In his fifth studio album, pop-gigastar Justin Bieber’s “Changes” follows its title quite literally. In plain words from the very first song, Bieber sings about a changed man. On the opening track “All Around Me,” Bieber sings, Never thought I could ever be loyal / To someone other than myself / I never thought I could ever be a spoiler / Guess anything is possible with your help. While I’ve never been inside his head, it doesn’t take a genius to guess that his relationship and recent marriage to supermodel Hailey Baldwin brought a new side to the superstar we’ve known for so long.
Ten years later, the same boy-wonder who brought us “Baby” and “Somebody to Love” is now singing of love and commitment of the deepest kind. Single listeners beware.
Yet the Bieber we often know as immature and carefree appears throughout as well. The love he sings of could often be interpreted as toxic or desperate. His adoration of Baldwin is apparent and touching, but throughout the album his deep devotion sounds more like desperate infatuation; in “Available” he literally says, Don’t mean to sound desperate / But you made it like this and Are you available / Like I’m available? This Bieber sounds like he’s projecting his insecure love and placing some kind of fault on his partner.
This semi-troubling pattern continues in other songs. The summary of “Take It Out On Me” is that Bieber doesn’t mind his partner coming home stressed because he heavily implies that stress leads elsewhere. You can take it out on me / You can take it out on me / I'll be your punching bag, hit me with all of your might; these lyrics don't exactly sound like the healthiest relationship.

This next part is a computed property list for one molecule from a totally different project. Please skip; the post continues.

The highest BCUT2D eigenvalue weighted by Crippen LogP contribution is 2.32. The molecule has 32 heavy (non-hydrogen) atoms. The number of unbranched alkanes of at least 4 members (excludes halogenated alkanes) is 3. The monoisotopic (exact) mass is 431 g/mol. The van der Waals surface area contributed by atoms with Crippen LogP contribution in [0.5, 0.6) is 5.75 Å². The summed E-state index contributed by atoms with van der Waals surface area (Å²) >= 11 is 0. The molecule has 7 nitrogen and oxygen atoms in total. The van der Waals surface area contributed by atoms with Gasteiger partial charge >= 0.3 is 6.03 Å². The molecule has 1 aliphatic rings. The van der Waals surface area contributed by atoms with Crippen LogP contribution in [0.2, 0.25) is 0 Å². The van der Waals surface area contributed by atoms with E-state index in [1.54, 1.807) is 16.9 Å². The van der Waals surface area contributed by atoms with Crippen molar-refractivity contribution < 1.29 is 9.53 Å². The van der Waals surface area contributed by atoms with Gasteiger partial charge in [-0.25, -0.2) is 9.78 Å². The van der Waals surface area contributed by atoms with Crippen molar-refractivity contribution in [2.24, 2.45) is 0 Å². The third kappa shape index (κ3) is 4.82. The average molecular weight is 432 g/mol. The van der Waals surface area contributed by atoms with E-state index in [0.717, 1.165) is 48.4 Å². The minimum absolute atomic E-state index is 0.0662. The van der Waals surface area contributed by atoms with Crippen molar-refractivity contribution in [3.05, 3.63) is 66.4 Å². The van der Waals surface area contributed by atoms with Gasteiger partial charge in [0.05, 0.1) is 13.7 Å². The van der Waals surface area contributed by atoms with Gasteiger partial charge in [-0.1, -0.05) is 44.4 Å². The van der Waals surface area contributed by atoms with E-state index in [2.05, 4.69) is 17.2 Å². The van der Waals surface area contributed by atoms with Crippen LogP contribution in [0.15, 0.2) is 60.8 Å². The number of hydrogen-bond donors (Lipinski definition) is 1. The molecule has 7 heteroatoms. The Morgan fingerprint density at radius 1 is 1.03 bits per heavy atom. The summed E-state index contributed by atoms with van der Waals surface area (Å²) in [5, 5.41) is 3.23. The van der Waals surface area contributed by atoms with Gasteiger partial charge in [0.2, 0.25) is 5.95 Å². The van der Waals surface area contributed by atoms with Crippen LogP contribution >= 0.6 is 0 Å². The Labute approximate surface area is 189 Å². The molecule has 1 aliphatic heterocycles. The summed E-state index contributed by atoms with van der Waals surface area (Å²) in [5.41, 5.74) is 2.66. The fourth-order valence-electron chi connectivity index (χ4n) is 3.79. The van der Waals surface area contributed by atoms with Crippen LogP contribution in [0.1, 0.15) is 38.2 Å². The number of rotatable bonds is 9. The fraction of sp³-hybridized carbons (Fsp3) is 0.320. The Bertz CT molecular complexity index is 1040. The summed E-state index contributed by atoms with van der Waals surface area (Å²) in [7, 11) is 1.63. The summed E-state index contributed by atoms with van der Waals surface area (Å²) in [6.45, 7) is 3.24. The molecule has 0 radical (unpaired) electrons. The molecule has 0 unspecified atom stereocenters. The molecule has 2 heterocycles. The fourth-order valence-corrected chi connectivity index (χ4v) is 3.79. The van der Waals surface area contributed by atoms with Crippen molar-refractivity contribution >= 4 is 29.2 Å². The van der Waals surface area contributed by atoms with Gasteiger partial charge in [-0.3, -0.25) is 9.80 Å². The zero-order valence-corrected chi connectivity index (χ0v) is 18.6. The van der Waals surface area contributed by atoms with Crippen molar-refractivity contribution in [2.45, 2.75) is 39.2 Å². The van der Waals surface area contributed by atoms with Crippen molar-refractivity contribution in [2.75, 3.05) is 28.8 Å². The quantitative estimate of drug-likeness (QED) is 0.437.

Immature lyrics aren’t the only factor that detract from Bieber’s thesis of maturation and devotion. What detracts the most is the track “Yummy” and all that has surrounded it. To start, the track is cheap and repetitive. Bieber says “yum” or “yummy,” already childish terms, a total of 55 times (I counted). It hardly blends with the slow, love tracks that surround it.
Additionally, its release was followed by sketchy, and frankly desperate, methods to pull the mediocre track kicking and screaming to the top of the charts, which fits the mood of the rest of the album, I suppose. There are multiple videos posted from Bieber’s social media practically begging fans to repeatedly stream “Yummy.” According to reporting from Complex, he posted and then deleted a fan-made graphic detailing how to game the streaming system to propel “Yummy” to No. 1, including playing the song repeatedly as you sleep.
It’s not to say there’s nothing good about Bieber’s album. “All Around Me,” “Habitual” and “Come Around Me” deliver catchy pacing and synthy sounds that begged repeating from me. Still, self-sabotage through questionable lyrics and corny over-promotion shot this album in the foot, leaving its prominence among his discography questionable.